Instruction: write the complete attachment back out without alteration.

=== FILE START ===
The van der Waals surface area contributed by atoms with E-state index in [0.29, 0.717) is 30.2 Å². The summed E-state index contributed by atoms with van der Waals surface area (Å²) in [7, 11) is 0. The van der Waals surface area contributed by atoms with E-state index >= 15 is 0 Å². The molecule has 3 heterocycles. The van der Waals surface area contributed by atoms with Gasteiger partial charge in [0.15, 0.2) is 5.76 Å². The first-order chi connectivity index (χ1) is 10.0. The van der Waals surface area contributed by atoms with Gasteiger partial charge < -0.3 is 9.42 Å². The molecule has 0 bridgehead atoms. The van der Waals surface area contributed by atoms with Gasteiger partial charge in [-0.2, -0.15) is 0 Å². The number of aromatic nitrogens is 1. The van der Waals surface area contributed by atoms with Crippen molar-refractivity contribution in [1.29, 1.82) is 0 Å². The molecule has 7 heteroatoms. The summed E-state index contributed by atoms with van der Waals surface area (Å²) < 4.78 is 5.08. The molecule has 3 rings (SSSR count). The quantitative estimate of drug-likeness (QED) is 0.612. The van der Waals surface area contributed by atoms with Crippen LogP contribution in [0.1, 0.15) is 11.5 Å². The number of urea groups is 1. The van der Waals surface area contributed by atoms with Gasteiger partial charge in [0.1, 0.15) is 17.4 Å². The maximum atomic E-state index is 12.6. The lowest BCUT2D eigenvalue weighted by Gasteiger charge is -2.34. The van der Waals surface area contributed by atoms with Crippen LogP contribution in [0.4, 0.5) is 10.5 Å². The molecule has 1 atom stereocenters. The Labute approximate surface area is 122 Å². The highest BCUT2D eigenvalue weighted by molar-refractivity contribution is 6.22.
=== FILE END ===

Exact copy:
The van der Waals surface area contributed by atoms with E-state index in [0.29, 0.717) is 30.2 Å². The summed E-state index contributed by atoms with van der Waals surface area (Å²) in [7, 11) is 0. The van der Waals surface area contributed by atoms with E-state index >= 15 is 0 Å². The molecule has 3 heterocycles. The van der Waals surface area contributed by atoms with Gasteiger partial charge in [0.15, 0.2) is 5.76 Å². The first-order chi connectivity index (χ1) is 10.0. The van der Waals surface area contributed by atoms with Gasteiger partial charge < -0.3 is 9.42 Å². The molecule has 0 bridgehead atoms. The van der Waals surface area contributed by atoms with Gasteiger partial charge in [-0.2, -0.15) is 0 Å². The number of aromatic nitrogens is 1. The van der Waals surface area contributed by atoms with Crippen molar-refractivity contribution in [1.29, 1.82) is 0 Å². The molecule has 7 heteroatoms. The summed E-state index contributed by atoms with van der Waals surface area (Å²) < 4.78 is 5.08. The molecule has 3 rings (SSSR count). The quantitative estimate of drug-likeness (QED) is 0.612. The van der Waals surface area contributed by atoms with Crippen LogP contribution in [0.1, 0.15) is 11.5 Å². The number of urea groups is 1. The van der Waals surface area contributed by atoms with Gasteiger partial charge in [0.1, 0.15) is 17.4 Å². The maximum atomic E-state index is 12.6. The lowest BCUT2D eigenvalue weighted by Gasteiger charge is -2.34. The van der Waals surface area contributed by atoms with Crippen LogP contribution in [0.4, 0.5) is 10.5 Å². The molecule has 1 atom stereocenters. The Labute approximate surface area is 122 Å². The highest BCUT2D eigenvalue weighted by molar-refractivity contribution is 6.22.